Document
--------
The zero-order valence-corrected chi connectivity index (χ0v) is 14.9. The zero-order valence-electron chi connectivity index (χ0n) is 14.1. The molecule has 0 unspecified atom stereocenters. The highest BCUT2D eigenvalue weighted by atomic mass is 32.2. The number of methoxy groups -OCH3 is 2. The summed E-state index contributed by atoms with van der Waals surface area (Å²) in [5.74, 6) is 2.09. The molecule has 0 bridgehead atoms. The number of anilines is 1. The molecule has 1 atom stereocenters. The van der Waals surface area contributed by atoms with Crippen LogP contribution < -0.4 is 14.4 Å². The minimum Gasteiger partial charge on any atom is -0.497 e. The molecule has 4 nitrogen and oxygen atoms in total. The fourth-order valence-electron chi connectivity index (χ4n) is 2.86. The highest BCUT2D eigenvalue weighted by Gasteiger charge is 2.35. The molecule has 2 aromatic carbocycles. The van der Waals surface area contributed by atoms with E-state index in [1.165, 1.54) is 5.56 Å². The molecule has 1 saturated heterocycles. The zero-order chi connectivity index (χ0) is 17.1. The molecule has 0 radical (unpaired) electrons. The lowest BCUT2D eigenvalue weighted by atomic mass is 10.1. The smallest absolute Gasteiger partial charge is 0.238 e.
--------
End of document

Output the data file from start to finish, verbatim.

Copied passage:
The zero-order valence-corrected chi connectivity index (χ0v) is 14.9. The zero-order valence-electron chi connectivity index (χ0n) is 14.1. The molecule has 0 unspecified atom stereocenters. The highest BCUT2D eigenvalue weighted by atomic mass is 32.2. The number of methoxy groups -OCH3 is 2. The summed E-state index contributed by atoms with van der Waals surface area (Å²) in [5.74, 6) is 2.09. The molecule has 0 bridgehead atoms. The number of anilines is 1. The molecule has 1 atom stereocenters. The van der Waals surface area contributed by atoms with Crippen LogP contribution < -0.4 is 14.4 Å². The minimum Gasteiger partial charge on any atom is -0.497 e. The molecule has 4 nitrogen and oxygen atoms in total. The fourth-order valence-electron chi connectivity index (χ4n) is 2.86. The highest BCUT2D eigenvalue weighted by Gasteiger charge is 2.35. The molecule has 2 aromatic carbocycles. The van der Waals surface area contributed by atoms with E-state index in [1.165, 1.54) is 5.56 Å². The molecule has 1 saturated heterocycles. The zero-order chi connectivity index (χ0) is 17.1. The molecule has 0 radical (unpaired) electrons. The lowest BCUT2D eigenvalue weighted by atomic mass is 10.1. The smallest absolute Gasteiger partial charge is 0.238 e.